Bryant Park is located in the busy Midtown neighborhood of Manhattan. It's a short walk from the offices of Vogue and adjacent to the New York Public Library and fancy hotels and restuarants. On Thursday, the park — the former site of New York Fashion Week — hosted about two dozen sheep, brought in by the Campaign for Wool to promote the wool industry.
Founded by Prince Charles in 2010, the Campaign aims to increase awareness and understanding of wool's benefits, its sustainability especially. This event, called "Wool Uncovered," marked the Campaign for Wool's U.S. launch.
Along with the sheep, a UK-based bed company called Vi-Spring was in attendance, holding a contest to give away one of their all-wool beds (everything, from mattress to frame, is made from fine Shetland wool). According to Huw Bussell, who does PR for the company, Vi-Spring made the beds for the first-class cabins on the Titanic. Apparently, some customers say they take their mattresses with them on vacation.
I tested the bed as well, my feet carefully propped cloth to keep the bedspread from getting dirty. It was seriously one of the most comfortable beds I've ever felt — and, with Vi-Spring's mattresses starting at $2,500, it will cost you if you want one.
The sheep in the park weren't the Shetland breed that provide the wool for Vi-Spring beds. Shetlands "live on seaweed and kelp in very windy conditions," Huw said. "They're hardy little beasts, I can tell you." But they weren't hardy enough to make the trip over to New York, leaving local Rhinebeck sheep to fill in for them. (Rhinebeck is where the annual Dutchess County Sheep and Wool Festival is held. This year's is the weekend of October 20, FYI.) .
The Bryant Park fountain was filled with wool as part of an art installation. It would only remain there for ten hours before getting deconstructed "with sledgehammers," a repairman explained through a mouthful of pins as he tacked a fallen piece of wool back to its wooden base.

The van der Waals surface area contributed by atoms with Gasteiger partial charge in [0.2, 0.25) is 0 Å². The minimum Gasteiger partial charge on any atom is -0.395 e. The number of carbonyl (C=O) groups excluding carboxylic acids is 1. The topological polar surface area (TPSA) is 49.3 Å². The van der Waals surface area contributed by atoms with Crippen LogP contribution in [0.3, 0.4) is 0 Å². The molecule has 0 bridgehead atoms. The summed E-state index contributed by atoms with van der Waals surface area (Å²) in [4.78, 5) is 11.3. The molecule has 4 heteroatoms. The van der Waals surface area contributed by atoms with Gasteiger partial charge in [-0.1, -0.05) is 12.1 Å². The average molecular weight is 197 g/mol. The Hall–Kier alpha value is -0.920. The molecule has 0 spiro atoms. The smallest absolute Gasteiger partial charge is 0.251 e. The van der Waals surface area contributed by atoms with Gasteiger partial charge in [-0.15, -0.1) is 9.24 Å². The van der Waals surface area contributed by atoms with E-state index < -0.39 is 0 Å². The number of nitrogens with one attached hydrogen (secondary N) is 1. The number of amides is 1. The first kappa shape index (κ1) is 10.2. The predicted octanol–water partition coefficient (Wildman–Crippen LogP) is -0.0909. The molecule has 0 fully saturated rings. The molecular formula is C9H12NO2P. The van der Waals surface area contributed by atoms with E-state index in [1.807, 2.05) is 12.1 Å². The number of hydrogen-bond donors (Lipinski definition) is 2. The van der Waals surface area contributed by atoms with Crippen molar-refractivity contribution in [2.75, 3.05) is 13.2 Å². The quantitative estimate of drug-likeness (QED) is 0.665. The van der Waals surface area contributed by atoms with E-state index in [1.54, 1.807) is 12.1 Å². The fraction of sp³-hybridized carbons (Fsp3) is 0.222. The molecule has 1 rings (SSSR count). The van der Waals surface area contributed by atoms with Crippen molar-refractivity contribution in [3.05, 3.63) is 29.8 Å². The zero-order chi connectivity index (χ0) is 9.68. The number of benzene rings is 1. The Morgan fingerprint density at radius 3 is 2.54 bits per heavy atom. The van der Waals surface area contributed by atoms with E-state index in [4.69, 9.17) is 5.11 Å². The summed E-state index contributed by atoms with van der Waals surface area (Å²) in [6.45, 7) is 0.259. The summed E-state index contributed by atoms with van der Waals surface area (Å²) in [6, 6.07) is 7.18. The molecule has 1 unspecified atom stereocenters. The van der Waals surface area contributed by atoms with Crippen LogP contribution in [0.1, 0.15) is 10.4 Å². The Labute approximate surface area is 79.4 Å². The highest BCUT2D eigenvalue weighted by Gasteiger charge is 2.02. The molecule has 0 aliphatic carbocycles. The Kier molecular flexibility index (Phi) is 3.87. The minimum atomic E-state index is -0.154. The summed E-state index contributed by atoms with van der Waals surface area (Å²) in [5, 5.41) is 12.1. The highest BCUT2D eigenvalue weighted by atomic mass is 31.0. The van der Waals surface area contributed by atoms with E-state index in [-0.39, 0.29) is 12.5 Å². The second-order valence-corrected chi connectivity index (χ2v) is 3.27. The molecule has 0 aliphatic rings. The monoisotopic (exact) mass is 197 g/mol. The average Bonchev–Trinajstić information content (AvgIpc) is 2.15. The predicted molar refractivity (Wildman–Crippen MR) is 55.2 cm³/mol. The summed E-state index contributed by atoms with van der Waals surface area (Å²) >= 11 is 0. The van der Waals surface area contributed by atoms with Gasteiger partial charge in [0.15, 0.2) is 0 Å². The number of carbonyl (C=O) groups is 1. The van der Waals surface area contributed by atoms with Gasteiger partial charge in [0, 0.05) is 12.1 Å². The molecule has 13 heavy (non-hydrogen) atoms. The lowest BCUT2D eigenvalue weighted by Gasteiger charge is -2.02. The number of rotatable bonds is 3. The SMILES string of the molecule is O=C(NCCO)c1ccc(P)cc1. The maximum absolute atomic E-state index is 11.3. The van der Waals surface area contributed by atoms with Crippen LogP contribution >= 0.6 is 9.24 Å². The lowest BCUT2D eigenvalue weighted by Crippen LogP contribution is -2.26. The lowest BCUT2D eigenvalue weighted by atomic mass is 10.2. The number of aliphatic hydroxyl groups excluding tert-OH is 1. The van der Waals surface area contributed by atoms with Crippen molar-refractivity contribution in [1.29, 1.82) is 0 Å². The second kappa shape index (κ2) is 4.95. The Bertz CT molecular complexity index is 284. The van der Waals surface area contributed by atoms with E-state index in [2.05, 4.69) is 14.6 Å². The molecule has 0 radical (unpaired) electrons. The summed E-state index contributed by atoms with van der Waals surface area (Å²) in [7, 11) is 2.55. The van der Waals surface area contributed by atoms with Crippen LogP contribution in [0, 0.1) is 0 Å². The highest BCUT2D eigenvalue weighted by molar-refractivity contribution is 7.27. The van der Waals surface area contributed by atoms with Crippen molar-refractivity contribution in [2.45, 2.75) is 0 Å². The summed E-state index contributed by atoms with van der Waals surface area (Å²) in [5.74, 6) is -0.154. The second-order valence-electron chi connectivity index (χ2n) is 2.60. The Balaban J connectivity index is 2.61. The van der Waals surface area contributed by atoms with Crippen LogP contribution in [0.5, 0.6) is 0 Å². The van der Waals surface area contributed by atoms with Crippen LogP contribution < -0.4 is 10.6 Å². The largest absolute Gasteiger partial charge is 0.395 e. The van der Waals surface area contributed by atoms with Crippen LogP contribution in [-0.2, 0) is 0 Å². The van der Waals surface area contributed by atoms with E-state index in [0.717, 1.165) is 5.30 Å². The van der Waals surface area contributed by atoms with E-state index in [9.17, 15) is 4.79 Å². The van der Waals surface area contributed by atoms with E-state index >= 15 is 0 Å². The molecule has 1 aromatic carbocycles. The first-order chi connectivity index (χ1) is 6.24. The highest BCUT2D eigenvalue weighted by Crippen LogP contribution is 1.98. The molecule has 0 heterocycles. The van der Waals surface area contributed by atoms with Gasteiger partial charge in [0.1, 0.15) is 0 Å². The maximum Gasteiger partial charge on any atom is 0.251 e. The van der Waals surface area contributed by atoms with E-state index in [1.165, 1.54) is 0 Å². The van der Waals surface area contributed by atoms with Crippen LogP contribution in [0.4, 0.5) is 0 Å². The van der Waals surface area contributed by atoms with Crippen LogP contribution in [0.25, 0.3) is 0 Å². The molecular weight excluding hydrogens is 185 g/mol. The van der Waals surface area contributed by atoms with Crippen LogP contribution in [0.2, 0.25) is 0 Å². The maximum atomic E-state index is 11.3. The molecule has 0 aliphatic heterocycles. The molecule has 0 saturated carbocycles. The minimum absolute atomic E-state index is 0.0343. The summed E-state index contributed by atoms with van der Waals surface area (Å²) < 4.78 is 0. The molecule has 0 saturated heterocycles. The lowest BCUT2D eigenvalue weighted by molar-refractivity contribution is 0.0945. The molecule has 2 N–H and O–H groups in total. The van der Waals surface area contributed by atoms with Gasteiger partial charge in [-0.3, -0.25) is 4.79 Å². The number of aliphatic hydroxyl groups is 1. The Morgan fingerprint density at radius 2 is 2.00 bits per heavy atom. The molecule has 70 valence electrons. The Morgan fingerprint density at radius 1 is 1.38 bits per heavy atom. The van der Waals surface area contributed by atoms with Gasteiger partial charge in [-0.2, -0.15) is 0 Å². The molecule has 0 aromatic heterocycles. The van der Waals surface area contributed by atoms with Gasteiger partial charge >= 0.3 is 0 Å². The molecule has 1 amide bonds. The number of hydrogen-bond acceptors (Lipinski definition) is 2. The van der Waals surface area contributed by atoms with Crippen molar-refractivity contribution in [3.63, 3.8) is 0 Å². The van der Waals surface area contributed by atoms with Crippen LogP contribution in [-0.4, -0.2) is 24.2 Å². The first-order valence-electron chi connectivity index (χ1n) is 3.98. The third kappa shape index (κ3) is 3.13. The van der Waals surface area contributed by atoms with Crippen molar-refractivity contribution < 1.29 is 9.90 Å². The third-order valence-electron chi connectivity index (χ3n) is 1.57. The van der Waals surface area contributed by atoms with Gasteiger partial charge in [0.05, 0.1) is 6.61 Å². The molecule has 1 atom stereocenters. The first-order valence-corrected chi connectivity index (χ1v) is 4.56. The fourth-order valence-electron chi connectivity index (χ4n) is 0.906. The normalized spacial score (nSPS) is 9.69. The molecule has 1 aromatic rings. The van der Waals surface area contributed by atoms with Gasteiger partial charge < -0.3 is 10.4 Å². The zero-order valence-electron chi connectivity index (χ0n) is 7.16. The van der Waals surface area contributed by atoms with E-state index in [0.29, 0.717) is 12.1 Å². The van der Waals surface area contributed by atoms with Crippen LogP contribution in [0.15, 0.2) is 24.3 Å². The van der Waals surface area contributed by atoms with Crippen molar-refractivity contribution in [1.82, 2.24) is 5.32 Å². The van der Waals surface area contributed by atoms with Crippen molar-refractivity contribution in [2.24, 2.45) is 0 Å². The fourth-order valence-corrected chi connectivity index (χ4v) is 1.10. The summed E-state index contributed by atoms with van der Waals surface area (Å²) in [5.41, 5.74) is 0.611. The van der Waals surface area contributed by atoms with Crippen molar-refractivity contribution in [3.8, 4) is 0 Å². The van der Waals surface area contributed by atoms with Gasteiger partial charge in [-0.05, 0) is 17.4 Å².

"Wool can be water in a fountain, it can be a bed, it can be a rug, or it can be a couture gown," said Sonny Puryear, the host of a panel discussion on wool's relationship to fashion, and a representative of Woolmark. Other panelists included, from left: Alan Eckstein, one of the co-founders of fashion line Timo Weiland; Nick Sullivan, Esquire's fashion director; and John Muscat from luxury brand Line Knitwear.
They spoke about their experiences with and love of working with wool. "As a designer," Muscat said, "I think the most interesting thing to design is knitwear... There's something with knitwear where you can just play with proportions, play with stitches, and really create something different."
Sullivan noted that turtlenecks would be a trend for men's knitwear, at which several women in the audience appeared to gasp in horror.
Not everyone at the event was there to extol wool's virtues. Around noon, a handful of PETA members arrived to protest the industry's treatment of sheep.
A protestor named Crystina was dressed as a sheep with a bloody gash on its head, while three other volunteers and PETA employees passed out flyers to passersby.
Ashley Byrne, the manager of campaigns for PETA, spoke of the poor conditions in which many sheep are raised and sheared. She also touched on how they're killed even when they're not intended for meat, castrated and stuffed into cramped quarters by a lot of small sheep farmers. Gesturing toward the excited crowds clustered around the fountain and the sheep pen, she said, "People deserve to know that there's so much more to the picture than what's in there."
"With all the alternatives available," she insisted, "there's just no reason to wear wool."
The PETA protestors were incredibly polite, and remained outside the perimeter of Bryant Park itself, smiling at everyone who passed by. For the most part, people ignored them.
"It's the real stuff," said a woman, holding up a cloud of unspun wool.
"Yeah," agreed her friend. "It smells like sheep, though."